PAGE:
Reintroducing the jaguar into the United States is an idea whose time has come, says a Tucson-based environmental group.

A national conservation group says it’s at least an idea worthy of more analysis than the federal government has given it.

The U.S. Fish and Wildlife Service, which manages endangered species, doesn’t agree. It says the best use of its resources is to focus on what it sees as the jaguar’s core areas in Mexico, not on “secondary” jaguar habitat in the southwestern U.S.

The debate over bringing jaguars from Mexico to the Southwest comes as part of a larger discussion of the federal government’s draft jaguar recovery plan. That plan, released in December, advocates putting the most energy toward jaguar recovery in Mexico, where most borderlands jaguars live.

The Center for Biological Diversity and the Defenders of Wildlife said in their written comments on the plan, and in a separate report by Defenders, that more attention needs to be paid to bringing back jaguars in the Southwest, including possible reproduction.

Reintroduction of predators has always been a hot-button issue here. It took more than a decade for environmentalists and federal biologists to get a Mexican wolf reintroduction program started because of controversy over the wolf’s impacts on livestock. It remains controversial today although wolf populations are slowly recovering.

Jaguars are in better shape in the U.S. today than wolves were before reintroduction started. Only seven Mexican wolves remained in 1980 when the last five were pulled out of the wild to be put in captive breeding facilities. About 4,000 jaguars are known to live in Mexico today, but only seven, all males, have been confirmed to be living in Arizona and New Mexico since 1996.

Defenders doesn’t advocate reintroduction now, but “we are calling on (Fish and Wildlife) to do a scientific, objective analysis and we’d like to see their work reviewed by an independent, scientific body,” said Rob Peters, Defenders’ Southwestern representative. The 508-page jaguar recovery plan didn’t discuss reintroduction, he noted.

The seven known Southwestern male jaguars are believed to have come from northern Mexico. But “I think it’s very unlikely” that natural jaguar migration from Mexico alone will bring this country a breeding population soon, Peters said.

Younger female jaguars “set up their home ranges next to mom,” and don’t disperse at anywhere near the rate of young males, Peters said. In a paper, the late Peter Warshall, a longtime Tucson scientist, calculated that it would take 44 to 200 years for females to migrate north to the U.S., Peters noted. Warshall was science coordinator for the Northern Jaguar Project, which runs a major jaguar preserve in northern Sonora.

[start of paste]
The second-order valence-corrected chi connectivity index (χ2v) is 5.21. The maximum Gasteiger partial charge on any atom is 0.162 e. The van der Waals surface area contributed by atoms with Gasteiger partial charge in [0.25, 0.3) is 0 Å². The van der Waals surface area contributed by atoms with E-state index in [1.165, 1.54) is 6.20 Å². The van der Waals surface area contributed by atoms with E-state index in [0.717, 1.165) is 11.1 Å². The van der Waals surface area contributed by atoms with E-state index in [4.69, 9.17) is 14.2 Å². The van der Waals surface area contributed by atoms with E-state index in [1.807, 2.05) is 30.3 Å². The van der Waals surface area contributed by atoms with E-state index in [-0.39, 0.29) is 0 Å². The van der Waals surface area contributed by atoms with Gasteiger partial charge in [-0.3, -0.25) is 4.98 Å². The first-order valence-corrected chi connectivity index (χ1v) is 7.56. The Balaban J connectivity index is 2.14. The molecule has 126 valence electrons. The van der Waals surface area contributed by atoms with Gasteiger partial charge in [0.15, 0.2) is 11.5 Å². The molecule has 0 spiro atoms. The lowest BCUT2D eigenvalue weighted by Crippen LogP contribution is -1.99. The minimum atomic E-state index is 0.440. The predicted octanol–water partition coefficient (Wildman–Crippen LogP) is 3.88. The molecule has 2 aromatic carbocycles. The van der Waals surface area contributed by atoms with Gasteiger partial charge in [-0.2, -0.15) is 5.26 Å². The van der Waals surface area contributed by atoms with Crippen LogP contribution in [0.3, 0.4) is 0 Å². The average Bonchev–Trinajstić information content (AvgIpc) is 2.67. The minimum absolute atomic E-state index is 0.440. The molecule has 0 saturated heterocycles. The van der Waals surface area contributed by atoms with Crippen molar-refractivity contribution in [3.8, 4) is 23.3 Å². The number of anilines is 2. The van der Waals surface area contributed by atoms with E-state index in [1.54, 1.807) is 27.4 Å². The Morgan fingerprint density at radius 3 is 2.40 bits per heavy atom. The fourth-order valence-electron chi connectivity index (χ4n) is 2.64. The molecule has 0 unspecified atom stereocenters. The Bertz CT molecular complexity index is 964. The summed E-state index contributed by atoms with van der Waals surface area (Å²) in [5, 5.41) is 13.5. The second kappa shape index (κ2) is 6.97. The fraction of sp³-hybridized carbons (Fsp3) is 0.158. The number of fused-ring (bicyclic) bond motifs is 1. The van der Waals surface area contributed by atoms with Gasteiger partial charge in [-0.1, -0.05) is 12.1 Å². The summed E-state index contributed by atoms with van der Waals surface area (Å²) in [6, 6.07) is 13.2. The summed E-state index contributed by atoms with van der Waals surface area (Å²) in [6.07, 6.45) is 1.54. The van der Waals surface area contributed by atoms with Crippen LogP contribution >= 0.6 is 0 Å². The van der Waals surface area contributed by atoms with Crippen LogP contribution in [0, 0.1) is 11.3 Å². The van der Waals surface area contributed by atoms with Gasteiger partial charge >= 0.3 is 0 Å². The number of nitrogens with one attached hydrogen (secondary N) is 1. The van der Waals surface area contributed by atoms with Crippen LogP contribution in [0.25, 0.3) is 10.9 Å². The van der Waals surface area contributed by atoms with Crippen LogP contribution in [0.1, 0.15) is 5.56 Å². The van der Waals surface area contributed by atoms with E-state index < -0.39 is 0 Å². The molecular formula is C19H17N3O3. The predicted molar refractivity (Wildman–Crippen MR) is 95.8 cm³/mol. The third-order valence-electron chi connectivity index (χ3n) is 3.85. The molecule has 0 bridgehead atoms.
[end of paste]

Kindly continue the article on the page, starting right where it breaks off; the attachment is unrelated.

Bringing jaguars into Arizona could help the northern Sonora population, which faces threats from poaching, said Michael Robinson, a conservation advocate for the center. Assuming the animals can travel back and forth between the two countries, having a U.S. breeding population could improve the Mexican population’s genetic diversity, he said.

The jaguar’s increased presence here at the top of the food chain could also benefit the overall ecosystem, Robinson said.

“They evolved in the United States with all other animals and plants, over many thousands of years and the ecosystem adapted to their presence over that time,” he said.

When the recovery team conducted rigorous jaguar population and habitat studies, it concluded resources are best spent in core areas in Mexico, “and not to the translocation of jaguars in secondary areas and certainly not in areas outside of where they can most meaningfully contribute to recovery of the species,” service spokesman Jeff Humphrey said Tuesday.

The recovery team, including U.S. and Mexican biologists, focused their strategy on sustaining habitat, eliminate poaching and improve social acceptance of the jaguar in Mexico, Humphrey said.

“Their rationale is that our limited dollars are best spent on making those populations as robust as possible rather than manufacturing new populations in a range that may no longer be appropriate,” Humphrey said.

With the Mexican jaguar population in some jeopardy, “it seems like we ought to take care of what’s already here first,” agreed Bill McDonald, executive director of the Malpais Borderlands Group, which seeks to promote open space conservation and “working landscapes” for ranchers and others along the border.

The group has no position on reintroduction, “but I think you should stabilize the population that gets the occasional male up here,” he said. “It’s ridiculous to hopscotch jaguars hundreds of miles north to try to make that work. It’s putting the cart way before the horse.”

But Sergio Avila, a longtime jaguar biologist, said while more specific analysis of jaguar behavior is needed for reintroduction to be seriously considered, it’s one of many “tools in the toolbox” worth considering.

“Because we have open space where they can set up territories, protected areas and environmental laws here, because we have healthy populations of wild prey here, and because we have connections to the south and we have habitat,” reintroduction could be worth it ecologically, said Avila, an Arizona Sonora Desert Museum research scientist.

Contact reporter Tony Davis at tdavis@tucson.com or 806-7746.

On Twitter@tonydavis987